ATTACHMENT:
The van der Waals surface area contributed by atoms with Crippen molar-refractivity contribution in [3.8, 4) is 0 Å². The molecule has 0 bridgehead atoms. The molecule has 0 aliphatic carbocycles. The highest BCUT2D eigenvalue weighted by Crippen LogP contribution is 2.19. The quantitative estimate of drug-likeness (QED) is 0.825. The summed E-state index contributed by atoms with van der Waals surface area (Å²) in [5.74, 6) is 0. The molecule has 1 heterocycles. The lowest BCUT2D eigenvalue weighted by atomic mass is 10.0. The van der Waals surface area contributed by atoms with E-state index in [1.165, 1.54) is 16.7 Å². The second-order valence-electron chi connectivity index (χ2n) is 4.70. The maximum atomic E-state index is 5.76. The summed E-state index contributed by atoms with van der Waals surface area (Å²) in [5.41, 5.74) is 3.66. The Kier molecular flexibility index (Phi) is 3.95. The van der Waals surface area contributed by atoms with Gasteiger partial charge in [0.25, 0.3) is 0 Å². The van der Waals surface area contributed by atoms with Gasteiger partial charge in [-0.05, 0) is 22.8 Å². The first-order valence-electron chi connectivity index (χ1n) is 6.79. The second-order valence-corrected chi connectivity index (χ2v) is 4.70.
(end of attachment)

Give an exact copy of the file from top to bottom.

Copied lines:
The van der Waals surface area contributed by atoms with Crippen molar-refractivity contribution in [3.8, 4) is 0 Å². The molecule has 0 bridgehead atoms. The molecule has 0 aliphatic carbocycles. The highest BCUT2D eigenvalue weighted by Crippen LogP contribution is 2.19. The quantitative estimate of drug-likeness (QED) is 0.825. The summed E-state index contributed by atoms with van der Waals surface area (Å²) in [5.74, 6) is 0. The molecule has 1 heterocycles. The lowest BCUT2D eigenvalue weighted by atomic mass is 10.0. The van der Waals surface area contributed by atoms with E-state index in [1.165, 1.54) is 16.7 Å². The second-order valence-electron chi connectivity index (χ2n) is 4.70. The maximum atomic E-state index is 5.76. The summed E-state index contributed by atoms with van der Waals surface area (Å²) in [5.41, 5.74) is 3.66. The Kier molecular flexibility index (Phi) is 3.95. The van der Waals surface area contributed by atoms with Gasteiger partial charge in [0.25, 0.3) is 0 Å². The van der Waals surface area contributed by atoms with Gasteiger partial charge in [-0.05, 0) is 22.8 Å². The first-order valence-electron chi connectivity index (χ1n) is 6.79. The second-order valence-corrected chi connectivity index (χ2v) is 4.70.